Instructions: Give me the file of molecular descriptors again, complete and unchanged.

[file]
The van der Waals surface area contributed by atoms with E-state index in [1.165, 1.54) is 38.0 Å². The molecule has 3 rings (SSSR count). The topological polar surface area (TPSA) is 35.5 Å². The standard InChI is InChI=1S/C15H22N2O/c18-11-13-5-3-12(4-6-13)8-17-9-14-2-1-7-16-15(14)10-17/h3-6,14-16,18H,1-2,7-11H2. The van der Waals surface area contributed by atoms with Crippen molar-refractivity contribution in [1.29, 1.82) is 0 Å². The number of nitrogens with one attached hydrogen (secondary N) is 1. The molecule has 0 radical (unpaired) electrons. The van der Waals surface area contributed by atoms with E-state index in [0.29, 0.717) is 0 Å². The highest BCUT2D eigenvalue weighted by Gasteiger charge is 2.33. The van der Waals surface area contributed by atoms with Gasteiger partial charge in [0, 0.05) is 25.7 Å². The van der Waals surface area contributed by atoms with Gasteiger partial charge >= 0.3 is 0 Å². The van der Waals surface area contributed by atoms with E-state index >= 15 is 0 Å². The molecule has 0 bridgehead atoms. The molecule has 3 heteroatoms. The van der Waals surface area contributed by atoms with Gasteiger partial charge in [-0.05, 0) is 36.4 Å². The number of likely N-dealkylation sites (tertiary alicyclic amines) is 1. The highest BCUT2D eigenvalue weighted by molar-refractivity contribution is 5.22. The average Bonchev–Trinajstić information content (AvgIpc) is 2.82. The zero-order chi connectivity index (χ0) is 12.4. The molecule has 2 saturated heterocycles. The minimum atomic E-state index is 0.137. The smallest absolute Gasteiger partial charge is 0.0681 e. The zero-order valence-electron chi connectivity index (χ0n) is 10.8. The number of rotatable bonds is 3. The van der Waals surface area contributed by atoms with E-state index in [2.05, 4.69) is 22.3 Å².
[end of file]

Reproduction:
The van der Waals surface area contributed by atoms with E-state index in [1.165, 1.54) is 38.0 Å². The molecule has 3 rings (SSSR count). The topological polar surface area (TPSA) is 35.5 Å². The standard InChI is InChI=1S/C15H22N2O/c18-11-13-5-3-12(4-6-13)8-17-9-14-2-1-7-16-15(14)10-17/h3-6,14-16,18H,1-2,7-11H2. The van der Waals surface area contributed by atoms with Crippen molar-refractivity contribution in [1.29, 1.82) is 0 Å². The number of nitrogens with one attached hydrogen (secondary N) is 1. The molecule has 0 radical (unpaired) electrons. The van der Waals surface area contributed by atoms with E-state index in [0.29, 0.717) is 0 Å². The highest BCUT2D eigenvalue weighted by Gasteiger charge is 2.33. The van der Waals surface area contributed by atoms with Gasteiger partial charge in [0, 0.05) is 25.7 Å². The van der Waals surface area contributed by atoms with Gasteiger partial charge >= 0.3 is 0 Å². The van der Waals surface area contributed by atoms with E-state index >= 15 is 0 Å². The molecule has 0 bridgehead atoms. The molecule has 3 heteroatoms. The van der Waals surface area contributed by atoms with Gasteiger partial charge in [-0.05, 0) is 36.4 Å². The number of likely N-dealkylation sites (tertiary alicyclic amines) is 1. The highest BCUT2D eigenvalue weighted by molar-refractivity contribution is 5.22. The average Bonchev–Trinajstić information content (AvgIpc) is 2.82. The zero-order chi connectivity index (χ0) is 12.4. The molecule has 2 saturated heterocycles. The minimum atomic E-state index is 0.137. The smallest absolute Gasteiger partial charge is 0.0681 e. The zero-order valence-electron chi connectivity index (χ0n) is 10.8. The number of rotatable bonds is 3. The van der Waals surface area contributed by atoms with E-state index in [2.05, 4.69) is 22.3 Å².